Saturday 14 April 2018 - Monocle Minute | Monocle

Saturday. 14/4/2018

Monocle Weekend
Edition: Saturday

Image: Getty Images


Following suit

In the lead up to this year’s Salone del Mobile you could be forgiven for thinking that we were diving into catwalk season rather than heading to a design fair. Louis Vuitton, Hermès, Loewe and Marni are just some of the big names that are in the running at the furniture fair this year. In the past, fashion brands leveraged Milan’s PR opportunities with costly installations but today more are actually showing products: from patterned vases (Hermès) and hand-painted blankets (Loewe) to furniture (Bottega Veneta). Fashion houses launching homewares is a trend that has been gathering pace in recent years: in 2017 Gucci and Loewe both debuted home collections but this year has seen a more concerted step by luxury-apparel brands to show that they are about function as well as fashion. For more on Salone, check out Monocle’s Salone Weekly.

Image: Shutterstock


Dallas delights

The third most populous city in the lone-star state is further cementing its reputation as a cultural centre, as the Dallas Art Fair returns to town for the tenth year running. From the warehouses of the Design District in central Dallas to the Arts District centred on the Dallas Museum of Art and Renzo Piano-designed Nasher Sculpture Center, the city will be abuzz with parties, openings and exhibitions: 92 to be precise. Massimo De Carlo and James Cohan Gallery are present as ever, alongside emerging talent from LA’s Night Gallery and Dallas’s And Now. While Dallas Art Fair has increased in size and profile since its opening year, many hail it as one of the few big fairs on the arts calendar where visitors can still view work unmolested by crowds in exhibition spaces that more closely resemble indoor markets than galleries.

Image: Getty Images


Tree time

In recent years the Japanese practice of forest bathing has grown in popularity in the West, with more people retreating to the woods in pursuit of calm. To cynics, this most arboreal of pursuits might seem sentimental but according to a new book, Forest Bathing: How Trees Can Help You Find Health and Happiness, there is more to it. Author Dr Qing Li highlights the therapeutic benefits of forest bathing: boosting the immune system, lifting mood, reducing blood pressure, increasing focus, improving sleep and it can even accelerate recovery from illnesses. With stress on the rise, and with more people living in cities than ever, perhaps forest bathing is a way to finally see the wood for the trees.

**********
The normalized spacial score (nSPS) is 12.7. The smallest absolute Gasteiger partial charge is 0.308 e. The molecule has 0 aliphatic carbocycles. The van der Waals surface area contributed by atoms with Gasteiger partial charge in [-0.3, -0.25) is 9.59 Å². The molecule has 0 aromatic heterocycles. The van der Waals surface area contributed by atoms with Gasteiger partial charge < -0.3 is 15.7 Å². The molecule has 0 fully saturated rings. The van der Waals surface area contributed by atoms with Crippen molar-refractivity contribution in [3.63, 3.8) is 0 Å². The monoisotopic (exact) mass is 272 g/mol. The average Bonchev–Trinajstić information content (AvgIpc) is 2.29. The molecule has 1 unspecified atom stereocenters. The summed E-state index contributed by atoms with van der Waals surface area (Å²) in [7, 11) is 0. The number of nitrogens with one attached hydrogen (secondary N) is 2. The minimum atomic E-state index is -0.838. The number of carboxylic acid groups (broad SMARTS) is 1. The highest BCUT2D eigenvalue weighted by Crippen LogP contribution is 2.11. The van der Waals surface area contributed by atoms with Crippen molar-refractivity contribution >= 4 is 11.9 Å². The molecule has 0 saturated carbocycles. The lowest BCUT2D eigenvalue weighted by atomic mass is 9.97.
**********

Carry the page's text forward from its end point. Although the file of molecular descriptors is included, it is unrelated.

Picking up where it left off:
Man of the people

While the death of Leonard Cohen in November 2016 was mourned the world over, the city where his loss was most acutely felt was his hometown, Montréal. The city has continued to mark the life and career of its prodigal son, from public murals to memorial concerts. The jewel of the tributes, however, has been the record-breaking exhibition at the Musée d’art contemporain de Montréal (MAC). Leonard Cohen: A Crack in Everything closed on Thursday, after its initial five-month run was extended to accommodate demand (more than 330,000 Montréalers have seen it, making it the most visited exhibit in the museum's history). Plans are now underway to tour it internationally, from May 2019, with talks in progress with galleries in New York, Prague, Copenhagen and San Francisco. “Leonard is an extraordinary ambassador for Montréal and Canada,” says John Zeppetelli, MAC’s director and chief curator. “But the exhibition, here in Montréal, actually provided a place for people to gather somewhere. To mourn, to celebrate. It’s been very special.”

Heinz Beck

Rome’s Michelin-starred chef on his new London venture and what it takes to launch a successful restaurant business.

Night mayors

We pull up a bar stool in Amsterdam at the inaugural Night Mayor Summit to hear from pioneering night watchmen and urban provocateurs in cities around the world.


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